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November 3, 2010 11:57 AM

Kilpatrick Stockton, Towsend to Merge After All

Posted by Brian Baxter

UPDATE: 11/4/10, 9:40 a.m. The Fulton County Daily Report, a sibling publication, has more on the merger between the two firms.

Kilpatrick Stockton, a 415-lawyer Atlanta-based firm, has agreed to merge with 185-lawyer IP shop Townsend and Townsend and Crew, according to a press release issued by both firms Wednesday morning.

The combined firm, which will be named Kilpatrick Townsend & Stockton, will officially launch on January 1, 2011, with 17 offices throughout the U.S. The two had pursued a possible union earlier this year, but called off the talks this past July, citing client conflicts, according to The Recorder, a sibling publication.

The merger is the latest in a busy year for law firm tie-ups, especially trans-Atlantic deals. Sonnenschein Nath & Rosenthal and Denton Wilde Sapte officially merged last month to create SNR Denton, Hogan & Hartson completed its merger with Lovells in May to form Hogan Lovells, and Squire, Sanders & Dempsey and Hammonds currently are discussing a possible combination.

Townsend has been looking for a merger partner for some time. Last December, firm chairman James Gilliland, Jr., stepped down amid a slowdown in two of the firm's strongest practice areas, litigation, and patent prosecution. At the time, sources told The Recorder that some Townsend partners were pushing for a merger.

Gilliland's successor, Maureen Sheehy, didn't deny her firm was looking for a merger partner earlier this year, and news leaked in May that Townsend had been approached by Kilpatrick and another firm. Kilpatrick and Townsend have not indicated when they resumed their merger talks.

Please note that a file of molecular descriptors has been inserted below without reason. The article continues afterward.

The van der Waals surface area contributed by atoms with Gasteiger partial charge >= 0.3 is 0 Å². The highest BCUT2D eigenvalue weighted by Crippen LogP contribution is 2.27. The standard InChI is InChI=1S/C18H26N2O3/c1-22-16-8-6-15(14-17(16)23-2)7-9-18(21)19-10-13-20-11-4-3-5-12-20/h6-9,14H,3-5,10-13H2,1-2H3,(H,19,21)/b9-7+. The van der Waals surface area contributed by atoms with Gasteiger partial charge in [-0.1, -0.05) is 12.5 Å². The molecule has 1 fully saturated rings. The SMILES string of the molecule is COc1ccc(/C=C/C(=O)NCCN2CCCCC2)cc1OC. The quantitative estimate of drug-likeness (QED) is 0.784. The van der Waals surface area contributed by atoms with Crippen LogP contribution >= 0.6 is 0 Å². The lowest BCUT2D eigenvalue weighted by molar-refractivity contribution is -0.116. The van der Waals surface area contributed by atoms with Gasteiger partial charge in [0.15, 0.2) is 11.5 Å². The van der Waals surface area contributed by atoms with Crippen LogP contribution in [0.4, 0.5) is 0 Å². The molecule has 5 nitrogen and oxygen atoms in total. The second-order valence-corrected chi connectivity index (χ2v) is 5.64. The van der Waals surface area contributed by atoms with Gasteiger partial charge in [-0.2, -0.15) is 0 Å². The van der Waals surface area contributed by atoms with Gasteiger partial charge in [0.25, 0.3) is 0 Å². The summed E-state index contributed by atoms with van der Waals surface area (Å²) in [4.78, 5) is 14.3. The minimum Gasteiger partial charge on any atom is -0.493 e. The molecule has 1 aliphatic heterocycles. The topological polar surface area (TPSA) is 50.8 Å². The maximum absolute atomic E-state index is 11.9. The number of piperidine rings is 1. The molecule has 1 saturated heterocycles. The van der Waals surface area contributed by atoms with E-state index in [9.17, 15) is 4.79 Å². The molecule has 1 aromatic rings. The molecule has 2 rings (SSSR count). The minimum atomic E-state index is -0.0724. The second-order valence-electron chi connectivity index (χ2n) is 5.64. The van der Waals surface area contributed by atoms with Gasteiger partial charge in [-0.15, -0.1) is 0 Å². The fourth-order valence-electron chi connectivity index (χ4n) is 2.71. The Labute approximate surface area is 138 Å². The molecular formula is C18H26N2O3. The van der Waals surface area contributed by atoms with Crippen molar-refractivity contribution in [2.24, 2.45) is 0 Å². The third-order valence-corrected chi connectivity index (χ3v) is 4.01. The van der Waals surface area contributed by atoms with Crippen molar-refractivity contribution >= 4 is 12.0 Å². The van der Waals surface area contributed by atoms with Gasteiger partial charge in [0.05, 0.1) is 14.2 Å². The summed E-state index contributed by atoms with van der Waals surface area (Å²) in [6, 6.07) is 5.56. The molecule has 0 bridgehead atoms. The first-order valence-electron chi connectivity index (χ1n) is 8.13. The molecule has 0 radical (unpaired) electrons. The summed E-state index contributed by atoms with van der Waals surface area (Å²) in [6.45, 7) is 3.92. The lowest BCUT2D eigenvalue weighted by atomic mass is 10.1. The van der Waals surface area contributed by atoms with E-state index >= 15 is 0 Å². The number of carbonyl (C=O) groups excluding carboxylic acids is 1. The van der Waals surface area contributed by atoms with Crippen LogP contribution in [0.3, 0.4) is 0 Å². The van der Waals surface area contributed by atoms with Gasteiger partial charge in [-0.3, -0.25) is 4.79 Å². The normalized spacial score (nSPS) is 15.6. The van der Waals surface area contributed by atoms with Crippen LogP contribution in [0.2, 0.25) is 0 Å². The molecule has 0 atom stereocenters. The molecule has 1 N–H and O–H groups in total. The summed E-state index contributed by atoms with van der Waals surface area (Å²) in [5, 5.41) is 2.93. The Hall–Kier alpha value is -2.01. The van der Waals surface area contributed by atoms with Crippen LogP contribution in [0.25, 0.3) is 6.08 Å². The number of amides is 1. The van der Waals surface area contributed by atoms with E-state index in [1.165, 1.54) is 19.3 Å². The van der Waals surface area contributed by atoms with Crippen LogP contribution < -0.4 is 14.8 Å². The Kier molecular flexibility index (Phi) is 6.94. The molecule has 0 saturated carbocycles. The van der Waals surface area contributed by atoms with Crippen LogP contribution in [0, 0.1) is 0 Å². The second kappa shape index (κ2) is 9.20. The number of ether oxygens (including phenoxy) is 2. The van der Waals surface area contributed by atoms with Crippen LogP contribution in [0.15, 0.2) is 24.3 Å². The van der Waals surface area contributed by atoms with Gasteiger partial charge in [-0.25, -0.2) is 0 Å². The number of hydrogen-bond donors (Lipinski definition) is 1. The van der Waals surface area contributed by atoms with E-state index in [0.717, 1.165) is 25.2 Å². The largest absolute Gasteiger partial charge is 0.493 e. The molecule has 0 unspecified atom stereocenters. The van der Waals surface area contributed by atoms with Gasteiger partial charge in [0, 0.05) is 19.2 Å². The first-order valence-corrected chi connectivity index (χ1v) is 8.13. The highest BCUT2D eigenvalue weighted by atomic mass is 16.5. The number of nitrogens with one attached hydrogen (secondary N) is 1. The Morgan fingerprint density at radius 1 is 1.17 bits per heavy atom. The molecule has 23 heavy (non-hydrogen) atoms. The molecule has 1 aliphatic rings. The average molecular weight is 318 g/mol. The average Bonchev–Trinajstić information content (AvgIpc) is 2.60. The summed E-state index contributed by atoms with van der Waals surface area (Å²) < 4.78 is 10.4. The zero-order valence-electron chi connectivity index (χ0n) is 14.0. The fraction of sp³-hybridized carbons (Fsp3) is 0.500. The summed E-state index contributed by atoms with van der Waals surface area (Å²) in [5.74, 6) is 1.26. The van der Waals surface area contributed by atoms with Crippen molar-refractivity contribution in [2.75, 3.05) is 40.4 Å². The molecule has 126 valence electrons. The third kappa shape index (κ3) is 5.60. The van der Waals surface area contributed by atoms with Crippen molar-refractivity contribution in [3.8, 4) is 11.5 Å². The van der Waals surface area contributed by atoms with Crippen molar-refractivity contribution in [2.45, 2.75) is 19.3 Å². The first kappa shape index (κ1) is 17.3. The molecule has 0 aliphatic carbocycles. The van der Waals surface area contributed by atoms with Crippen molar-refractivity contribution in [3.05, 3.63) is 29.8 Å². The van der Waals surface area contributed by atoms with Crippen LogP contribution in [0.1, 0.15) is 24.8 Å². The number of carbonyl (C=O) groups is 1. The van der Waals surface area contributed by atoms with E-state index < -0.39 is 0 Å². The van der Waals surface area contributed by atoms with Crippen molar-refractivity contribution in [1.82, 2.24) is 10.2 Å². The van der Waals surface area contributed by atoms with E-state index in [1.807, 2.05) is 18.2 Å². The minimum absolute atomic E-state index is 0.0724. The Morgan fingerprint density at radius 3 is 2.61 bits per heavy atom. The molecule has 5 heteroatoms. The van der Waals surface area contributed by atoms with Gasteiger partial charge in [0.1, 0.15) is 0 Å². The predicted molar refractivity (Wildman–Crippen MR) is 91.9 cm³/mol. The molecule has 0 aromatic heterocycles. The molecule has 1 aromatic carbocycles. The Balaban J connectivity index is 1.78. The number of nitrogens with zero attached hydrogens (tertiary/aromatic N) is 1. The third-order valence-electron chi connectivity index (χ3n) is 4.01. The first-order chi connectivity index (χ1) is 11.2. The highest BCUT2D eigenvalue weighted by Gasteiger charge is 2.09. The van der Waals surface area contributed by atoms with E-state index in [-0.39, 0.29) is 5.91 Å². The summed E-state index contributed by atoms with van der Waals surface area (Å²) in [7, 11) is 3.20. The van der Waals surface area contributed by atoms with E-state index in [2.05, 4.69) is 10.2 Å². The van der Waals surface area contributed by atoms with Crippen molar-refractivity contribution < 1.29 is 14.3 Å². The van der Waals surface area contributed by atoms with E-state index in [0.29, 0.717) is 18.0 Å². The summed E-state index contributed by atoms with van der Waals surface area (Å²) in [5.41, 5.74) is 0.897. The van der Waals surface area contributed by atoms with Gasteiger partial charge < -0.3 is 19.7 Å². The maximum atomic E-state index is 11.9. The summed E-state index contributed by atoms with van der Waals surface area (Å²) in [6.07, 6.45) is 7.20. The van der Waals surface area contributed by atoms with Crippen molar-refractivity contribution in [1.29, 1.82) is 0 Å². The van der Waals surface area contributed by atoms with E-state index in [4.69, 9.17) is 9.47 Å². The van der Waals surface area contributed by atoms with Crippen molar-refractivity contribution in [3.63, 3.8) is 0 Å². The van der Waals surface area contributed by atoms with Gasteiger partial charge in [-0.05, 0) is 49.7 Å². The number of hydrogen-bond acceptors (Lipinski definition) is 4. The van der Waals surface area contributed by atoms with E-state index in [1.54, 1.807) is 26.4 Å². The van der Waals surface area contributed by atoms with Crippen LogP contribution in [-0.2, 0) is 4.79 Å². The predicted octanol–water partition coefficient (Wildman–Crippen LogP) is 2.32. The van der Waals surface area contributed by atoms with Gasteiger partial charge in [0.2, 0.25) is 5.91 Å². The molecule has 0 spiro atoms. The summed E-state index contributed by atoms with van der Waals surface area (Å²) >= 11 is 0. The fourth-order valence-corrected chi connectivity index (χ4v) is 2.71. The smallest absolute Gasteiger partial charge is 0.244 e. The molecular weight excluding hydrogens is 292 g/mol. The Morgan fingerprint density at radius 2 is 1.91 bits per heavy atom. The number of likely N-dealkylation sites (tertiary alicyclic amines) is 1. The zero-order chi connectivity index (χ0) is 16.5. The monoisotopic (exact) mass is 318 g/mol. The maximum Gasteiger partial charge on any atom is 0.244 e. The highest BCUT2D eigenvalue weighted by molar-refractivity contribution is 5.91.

What's clear is that with this deal, Townsend has found a way to preserve its practice by joining with a larger partner. That has been the fate of several other IP shops over the past two years. Nelson Mullins Riley & Scarborough picked up Boston IP boutique Lahive & Cockfield last month, Howrey acquired San Francisco-based Day Casebeer Madrid & Batchelder last year, and Ballard Spahr bought out Atlanta shop Needle & Rosenberg in June 2008. Business didn't go as well for firms like Darby & Darby and Morgan Finnegan, both of which shut down after failing to find merger partners.

Once the announced merger takes effect, Kilpatrick co-managing partner William Dorris will become chair of Kilpatrick Townsend. Former Kilpatrick co-managing partner Diane Prucino and Townsend's Sheehy will serve as co-managing partners of the newly combined firm.

"From intellectual property to corporate to litigation, Kilpatrick Townsend clients will have access to a diverse group of nearly 650 attorneys with the resources to offer clients expanded, strategic expertise," Dorris said in a statement.

Kilpatrick had gross revenue of $245.5 million last year and profits per partner of $615,000, according to the latest Am Law 200 financial data. Townsend's profits per partner were $810,000, while gross revenue was $161 million in 2009.

The merger with Townsend comes almost a month after Kilpatrick acquired ten lawyer Oakland firm Bell, Rosenberg & Hughes, which specializes in construction project development and litigation. Kilpatrick has been seeking a beachhead in California to compete with other Atlanta-based Am Law 100 firms like King & Spalding and Alston & Bird.

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